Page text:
The ULTIMATE BUSINESSMAN
BY ELLEN GILLETTE
Bob Leonard loves business. He talks about entrepreneurs, networking and marketing like a wine connoisseur discusses the citrus-y notes of an exquisite chardonnay — well, maybe a wine connoisseur on steroids.
Although he’s built and sold several businesses, today he is technically retired — a word he hates.
“People think you’re out to pasture,” he says. “I’m active, living life on my own terms, traveling, doing unconventional things to learn new things.”
A positive person, Leonard hesitates to mention challenges he has overcome in life. In some ways, his love of business saved his life — or at least his quality of life. A few years ago, he almost died. “From my own arrogance,” he admits wryly. “I was in complete denial.”
He thought he was just tired, more tired than he’d ever been. When he dropped to the floor of his Port St. Lucie home one day and couldn’t get up, he reasoned that after a good nap [on the floor], he’d be fine — ignoring the fact that his left side had no sensation. “I’d doze and wake up to find that some of the feeling had returned.” During the next three days on the floor, his sensation weakened.
Had he not been in denial, there’s no doubt he would have received help sooner. He talked to his children living out of state. He talked to a friend who, fortunately, called 9-1-1.
“The first time I thought ‘This might be serious’ was when the ambulance arrived.” The panicked looks on the first responders’ faces were convincing.
Leonard’s children were notified that their father was in intensive care at St. Lucie Medical Center in Port St. Lucie, septic and in critical condition.
Within hours, they were at his bedside. The next morning, grateful that Leonard had lived through the night, the family was still unprepared for the diagnosis. Doctors said that after suffering a stroke, he’d never walk again. By the next morning, this was amended to in six months with a walker.
Then, 30 days. During the four days he spent in the hospital, his progress was not measured daily, but hourly.
Leonard was released to Lawnwood Pavilion in Fort Pierce for rehabilitation much sooner than his doctor had believed possible.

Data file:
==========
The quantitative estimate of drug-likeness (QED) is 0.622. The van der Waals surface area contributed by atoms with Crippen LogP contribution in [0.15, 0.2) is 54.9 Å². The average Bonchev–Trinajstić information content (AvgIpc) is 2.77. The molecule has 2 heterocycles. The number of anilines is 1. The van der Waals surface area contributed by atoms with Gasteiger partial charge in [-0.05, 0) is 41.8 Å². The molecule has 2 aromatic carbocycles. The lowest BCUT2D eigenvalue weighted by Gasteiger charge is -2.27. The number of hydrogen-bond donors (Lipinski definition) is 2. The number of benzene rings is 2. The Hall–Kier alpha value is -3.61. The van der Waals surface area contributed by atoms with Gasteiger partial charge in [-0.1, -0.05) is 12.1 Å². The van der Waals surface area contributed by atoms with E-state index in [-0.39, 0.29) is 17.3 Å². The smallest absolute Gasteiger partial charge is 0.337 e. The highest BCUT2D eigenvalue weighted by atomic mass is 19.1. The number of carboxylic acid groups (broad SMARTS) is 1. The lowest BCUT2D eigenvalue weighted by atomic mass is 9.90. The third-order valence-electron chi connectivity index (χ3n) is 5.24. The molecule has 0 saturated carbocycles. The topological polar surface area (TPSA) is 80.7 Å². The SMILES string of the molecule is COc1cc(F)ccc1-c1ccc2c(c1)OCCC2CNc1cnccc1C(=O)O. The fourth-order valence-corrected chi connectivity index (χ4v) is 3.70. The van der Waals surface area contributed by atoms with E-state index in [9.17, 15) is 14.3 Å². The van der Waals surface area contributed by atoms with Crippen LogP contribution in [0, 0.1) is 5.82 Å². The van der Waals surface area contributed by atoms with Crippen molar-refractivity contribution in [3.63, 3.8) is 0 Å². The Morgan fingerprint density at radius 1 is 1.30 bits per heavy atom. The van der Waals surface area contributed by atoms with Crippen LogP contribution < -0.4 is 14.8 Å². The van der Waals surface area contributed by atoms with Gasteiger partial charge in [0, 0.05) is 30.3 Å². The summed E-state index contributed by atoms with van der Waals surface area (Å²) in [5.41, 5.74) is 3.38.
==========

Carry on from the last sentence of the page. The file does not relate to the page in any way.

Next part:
“I was amazed at the others there, such serious problems. Accident victims, strokes, people who weren’t going to recover,” Leonard says. “I never went through a feeling sorry for myself phase.”
The consummate businessman — even in rehab — he wheeled himself around, talking to anyone he could.
Leonard says he received tremendous care everywhere he stayed. When a physical therapist friend of his son encouraged Leonard to ask for a bucket of tennis balls to throw against the wall, he followed through. It was an exercise in frustration — he couldn’t catch a single ball when it bounced back toward him. And baseball had been his first love.
Undaunted, Leonard returned to the gym the next morning … with far different results.
“It’s like my brain reprogrammed overnight,” he says. “I threw a ball and caught it. Kept throwing, kept catching. Suddenly I knew that whatever problem I faced — anywhere — I could practice my way through it.”
Leonard walked out of rehab 10 days later, spending the next six months with his daughter in Maine.
“I thought I was 100 percent, but not even close,” the 64- year-old says. “Something would come back that I hadn’t realized was missing.”
Raised a Catholic, he credits his recovery to his faith. Leonard says even his doctor credits his recovery to prayer.
Born in Schenectady, New York, Leonard may have gotten his head for business from his father, a manufacturing manager for General Electric, but his energy came from his mother.
“She was a classical typist, an athlete typist,” he says. “You couldn’t see her fingers when she typed, she was so fast.”
Leonard was a good student who thrived on competition whether in baseball, football or wrestling. Today, he enters speaking contests with Toastmasters and competes against himself to keep improving. He works out at the gym daily. Having started and sold several businesses, he works with his children to grow their businesses in Texas and Maine.
A former volunteer for SCORE, a nonprofit organization that helps small businesses, Leonard says helping businesses develop and succeed is one of his greatest joys.
“One woman came in wanting to start a day care,” he recalls. “The bank said she needed a business plan before they’d give her a loan. She knew her subject better than anyone I’d ever met. I told her to go back to the bank. She started the day care and now has several locations.”
Such people inspire Leonard.
“They may not know that they can do something, but they also don’t know that they can’t,” he says. “There’s an element of what I call stupidity, people who don’t know that they can’t do anything they want to do.”
Leonard’s business sense and drive certainly helped facilitate his recovery from the stroke. Not accepting that a full recovery was impossible … made anything possible.
ROBERT E. LEONARD
Lives in: Port St. Lucie for the last 5 years
Family: A daughter in Maine, two sons in Texas and three grandchildren
Occupation: Printing and various other businesses with his children
Education: Industrial engineering degree from Rochester Institute of Technology; a master’s degree in business administration from University of Dayton
Hobbies: “Business is my hobby.”
Who inspires you: “People with motivation, desire, who want to improve themselves.”
Something most people don’t know: “I’ve got a bucket list, and like to do things completely new to me. And my kids are everything to me. The only way to get on my bad side is to do something that hurts them.”